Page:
This article was written by Andrew Arnold, Country Manager, Shopper Intelligence New Zealand, for the September issue of FMCG Business.
Many years ago, I did a stint as a Convenience Key Account Manager. I look back on that role fondly from the benefit of hindsight, as it was a great channel to work in while at the same time posing a good challenge to understand and grow my category. But there was a challenge that proved a difficult nut to crack – as my brand was the clear number two in our category, I didn’t get the lion’s share of the promo slots, so how could I make the best use of what I was able to secure? Where was the best place to talk to my shoppers? Again, with the benefit of hindsight I wish that I had had access to shopper data back then, because it would have made my life a whole lot easier.
Go hard or go easy?
Let’s assume that we have a category with a certain number of promotional slots in a year. What is the best way to use them? Should we go deep? Should we go multibuy? Or should we focus on the value perception angle? The answer is rooted in listening to your shoppers, as they will tell you what you should do. It’s important to understand off the bat how important offers are to your shopper, but you also need to know if they have high price knowledge. This matters because if you have a shopper that places a high importance on offers but doesn’t really know what price they pay from week to week, then the fact that a promotion is on will be enough to satisfy them. Going hard or going deep is only needed if the shoppers have high price knowledge. Energy Drinks and Chocolate Bars are solid examples of categories where there is high importance of offers and high price knowledge – you must demonstrate the saving here. But in Sports Drinks and Chips, price knowledge is relatively weak so even though shoppers want to see deals the depth doesn’t need to be massive. You can achieve the desired effect with a shallower price play.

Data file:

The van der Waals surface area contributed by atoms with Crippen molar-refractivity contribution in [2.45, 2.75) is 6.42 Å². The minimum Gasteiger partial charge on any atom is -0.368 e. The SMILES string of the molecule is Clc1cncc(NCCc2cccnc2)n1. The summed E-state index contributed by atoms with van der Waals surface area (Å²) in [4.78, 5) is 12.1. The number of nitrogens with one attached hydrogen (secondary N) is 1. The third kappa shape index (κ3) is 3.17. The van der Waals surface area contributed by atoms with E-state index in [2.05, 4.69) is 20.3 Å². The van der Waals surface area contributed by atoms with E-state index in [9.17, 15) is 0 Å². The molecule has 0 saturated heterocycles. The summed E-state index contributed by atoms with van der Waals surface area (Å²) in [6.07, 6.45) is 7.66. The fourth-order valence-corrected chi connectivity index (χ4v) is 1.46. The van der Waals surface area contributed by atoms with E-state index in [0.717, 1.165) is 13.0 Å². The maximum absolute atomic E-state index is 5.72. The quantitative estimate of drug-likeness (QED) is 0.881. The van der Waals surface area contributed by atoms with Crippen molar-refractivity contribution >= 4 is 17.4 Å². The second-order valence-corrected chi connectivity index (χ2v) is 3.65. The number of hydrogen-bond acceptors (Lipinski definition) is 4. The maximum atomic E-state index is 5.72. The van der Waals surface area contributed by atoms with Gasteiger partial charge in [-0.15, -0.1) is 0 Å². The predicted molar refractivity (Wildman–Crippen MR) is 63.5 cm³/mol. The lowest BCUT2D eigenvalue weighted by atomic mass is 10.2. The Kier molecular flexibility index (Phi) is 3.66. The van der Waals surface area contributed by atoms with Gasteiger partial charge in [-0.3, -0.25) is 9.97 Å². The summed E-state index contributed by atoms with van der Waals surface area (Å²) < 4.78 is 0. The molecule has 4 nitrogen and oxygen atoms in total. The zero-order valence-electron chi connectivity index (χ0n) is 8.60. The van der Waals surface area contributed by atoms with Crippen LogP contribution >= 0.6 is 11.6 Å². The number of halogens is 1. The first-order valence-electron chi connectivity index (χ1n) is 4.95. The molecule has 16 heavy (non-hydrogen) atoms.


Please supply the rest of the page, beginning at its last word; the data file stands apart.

And then you have the categories where offers aren’t that important to begin with – for example Hot Food or Single Serve Ice Cream. Promote if you must but do so in the knowledge that the price is less important to the shopper than other factors. Emphasise the occasionality of the category, or the need that it is meeting rather than the fact that the shopper will save some money making the purchase. That will register more effectively with the shopper.
To multibuy or not to multibuy… let’s face it, over the years the convenience channel has been really good at pushing multibuys, and in a good number of cases they have worked pretty well. However, there is a point where using a multibuy is not going to be as effective as a single price point. The flipside is that there may also be opportunities to use multibuys where they haven’t been utilised before.